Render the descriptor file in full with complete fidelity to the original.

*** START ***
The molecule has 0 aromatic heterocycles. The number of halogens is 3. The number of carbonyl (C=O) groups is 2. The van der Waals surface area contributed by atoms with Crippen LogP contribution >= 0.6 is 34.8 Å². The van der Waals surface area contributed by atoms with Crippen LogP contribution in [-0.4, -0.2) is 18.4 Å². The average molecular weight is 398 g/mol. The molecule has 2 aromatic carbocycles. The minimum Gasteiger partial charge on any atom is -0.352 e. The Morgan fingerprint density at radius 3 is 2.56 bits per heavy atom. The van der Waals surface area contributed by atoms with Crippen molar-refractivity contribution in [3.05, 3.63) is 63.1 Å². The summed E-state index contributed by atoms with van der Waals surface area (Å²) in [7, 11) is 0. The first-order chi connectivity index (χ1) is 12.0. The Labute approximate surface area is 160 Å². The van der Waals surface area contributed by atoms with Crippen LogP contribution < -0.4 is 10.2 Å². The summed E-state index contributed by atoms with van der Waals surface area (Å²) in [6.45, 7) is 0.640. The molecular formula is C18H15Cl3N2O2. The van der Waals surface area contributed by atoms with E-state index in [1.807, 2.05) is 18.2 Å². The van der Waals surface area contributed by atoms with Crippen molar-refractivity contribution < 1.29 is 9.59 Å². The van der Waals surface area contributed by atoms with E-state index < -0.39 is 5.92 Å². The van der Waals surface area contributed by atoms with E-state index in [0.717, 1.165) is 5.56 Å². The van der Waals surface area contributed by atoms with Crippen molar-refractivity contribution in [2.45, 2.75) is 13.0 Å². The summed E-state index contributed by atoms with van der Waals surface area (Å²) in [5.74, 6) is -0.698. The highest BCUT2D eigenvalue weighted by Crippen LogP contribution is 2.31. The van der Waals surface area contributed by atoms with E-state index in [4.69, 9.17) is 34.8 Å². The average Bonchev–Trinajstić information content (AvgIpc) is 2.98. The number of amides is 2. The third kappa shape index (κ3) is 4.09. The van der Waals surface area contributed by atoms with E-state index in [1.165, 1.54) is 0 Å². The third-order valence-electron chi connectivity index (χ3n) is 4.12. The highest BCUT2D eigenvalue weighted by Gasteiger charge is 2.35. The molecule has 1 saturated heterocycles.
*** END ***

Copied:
The molecule has 0 aromatic heterocycles. The number of halogens is 3. The number of carbonyl (C=O) groups is 2. The van der Waals surface area contributed by atoms with Crippen LogP contribution >= 0.6 is 34.8 Å². The van der Waals surface area contributed by atoms with Crippen LogP contribution in [-0.4, -0.2) is 18.4 Å². The average molecular weight is 398 g/mol. The molecule has 2 aromatic carbocycles. The minimum Gasteiger partial charge on any atom is -0.352 e. The Morgan fingerprint density at radius 3 is 2.56 bits per heavy atom. The van der Waals surface area contributed by atoms with Crippen molar-refractivity contribution in [3.05, 3.63) is 63.1 Å². The summed E-state index contributed by atoms with van der Waals surface area (Å²) in [7, 11) is 0. The first-order chi connectivity index (χ1) is 12.0. The Labute approximate surface area is 160 Å². The van der Waals surface area contributed by atoms with Crippen LogP contribution < -0.4 is 10.2 Å². The summed E-state index contributed by atoms with van der Waals surface area (Å²) in [6.45, 7) is 0.640. The molecular formula is C18H15Cl3N2O2. The van der Waals surface area contributed by atoms with E-state index in [1.807, 2.05) is 18.2 Å². The van der Waals surface area contributed by atoms with Crippen molar-refractivity contribution < 1.29 is 9.59 Å². The van der Waals surface area contributed by atoms with E-state index < -0.39 is 5.92 Å². The van der Waals surface area contributed by atoms with E-state index in [0.717, 1.165) is 5.56 Å². The van der Waals surface area contributed by atoms with Crippen molar-refractivity contribution in [2.45, 2.75) is 13.0 Å². The summed E-state index contributed by atoms with van der Waals surface area (Å²) in [5.74, 6) is -0.698. The highest BCUT2D eigenvalue weighted by Crippen LogP contribution is 2.31. The van der Waals surface area contributed by atoms with E-state index in [4.69, 9.17) is 34.8 Å². The average Bonchev–Trinajstić information content (AvgIpc) is 2.98. The number of amides is 2. The third kappa shape index (κ3) is 4.09. The van der Waals surface area contributed by atoms with E-state index in [1.165, 1.54) is 0 Å². The third-order valence-electron chi connectivity index (χ3n) is 4.12. The highest BCUT2D eigenvalue weighted by Gasteiger charge is 2.35. The molecule has 1 saturated heterocycles.